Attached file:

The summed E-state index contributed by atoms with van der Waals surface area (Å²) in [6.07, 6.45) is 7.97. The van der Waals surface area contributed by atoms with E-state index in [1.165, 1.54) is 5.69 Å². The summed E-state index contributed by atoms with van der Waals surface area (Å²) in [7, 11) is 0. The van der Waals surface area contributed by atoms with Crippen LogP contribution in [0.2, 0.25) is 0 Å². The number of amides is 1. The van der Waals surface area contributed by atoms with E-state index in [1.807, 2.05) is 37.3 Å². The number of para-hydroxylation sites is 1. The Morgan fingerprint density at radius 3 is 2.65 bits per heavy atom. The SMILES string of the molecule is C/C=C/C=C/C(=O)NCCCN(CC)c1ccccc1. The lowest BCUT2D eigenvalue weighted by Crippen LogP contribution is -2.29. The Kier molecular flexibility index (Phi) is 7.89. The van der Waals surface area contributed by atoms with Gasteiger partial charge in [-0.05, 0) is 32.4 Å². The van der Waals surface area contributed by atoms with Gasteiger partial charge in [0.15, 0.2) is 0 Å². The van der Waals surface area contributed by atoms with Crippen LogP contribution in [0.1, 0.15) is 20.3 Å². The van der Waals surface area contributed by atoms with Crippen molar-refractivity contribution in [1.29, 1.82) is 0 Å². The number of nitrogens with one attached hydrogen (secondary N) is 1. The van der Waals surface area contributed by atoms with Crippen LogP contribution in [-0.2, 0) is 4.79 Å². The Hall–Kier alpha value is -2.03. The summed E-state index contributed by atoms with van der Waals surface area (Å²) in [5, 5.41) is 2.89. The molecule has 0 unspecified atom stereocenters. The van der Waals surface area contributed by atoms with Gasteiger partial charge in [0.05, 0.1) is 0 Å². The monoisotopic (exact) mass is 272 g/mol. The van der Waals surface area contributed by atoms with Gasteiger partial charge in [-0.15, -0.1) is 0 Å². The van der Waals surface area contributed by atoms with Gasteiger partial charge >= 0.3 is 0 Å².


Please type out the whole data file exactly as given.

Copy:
The summed E-state index contributed by atoms with van der Waals surface area (Å²) in [6.07, 6.45) is 7.97. The van der Waals surface area contributed by atoms with E-state index in [1.165, 1.54) is 5.69 Å². The summed E-state index contributed by atoms with van der Waals surface area (Å²) in [7, 11) is 0. The van der Waals surface area contributed by atoms with Crippen LogP contribution in [0.2, 0.25) is 0 Å². The number of amides is 1. The van der Waals surface area contributed by atoms with E-state index in [1.807, 2.05) is 37.3 Å². The number of para-hydroxylation sites is 1. The Morgan fingerprint density at radius 3 is 2.65 bits per heavy atom. The SMILES string of the molecule is C/C=C/C=C/C(=O)NCCCN(CC)c1ccccc1. The lowest BCUT2D eigenvalue weighted by Crippen LogP contribution is -2.29. The Kier molecular flexibility index (Phi) is 7.89. The van der Waals surface area contributed by atoms with Gasteiger partial charge in [-0.05, 0) is 32.4 Å². The van der Waals surface area contributed by atoms with Gasteiger partial charge in [0.15, 0.2) is 0 Å². The van der Waals surface area contributed by atoms with Crippen LogP contribution in [0.1, 0.15) is 20.3 Å². The van der Waals surface area contributed by atoms with Crippen molar-refractivity contribution in [1.29, 1.82) is 0 Å². The number of nitrogens with one attached hydrogen (secondary N) is 1. The van der Waals surface area contributed by atoms with Crippen LogP contribution in [-0.2, 0) is 4.79 Å². The Hall–Kier alpha value is -2.03. The summed E-state index contributed by atoms with van der Waals surface area (Å²) in [5, 5.41) is 2.89. The molecule has 0 unspecified atom stereocenters. The van der Waals surface area contributed by atoms with Gasteiger partial charge in [0.05, 0.1) is 0 Å². The monoisotopic (exact) mass is 272 g/mol. The van der Waals surface area contributed by atoms with Gasteiger partial charge in [-0.15, -0.1) is 0 Å². The van der Waals surface area contributed by atoms with Gasteiger partial charge >= 0.3 is 0 Å².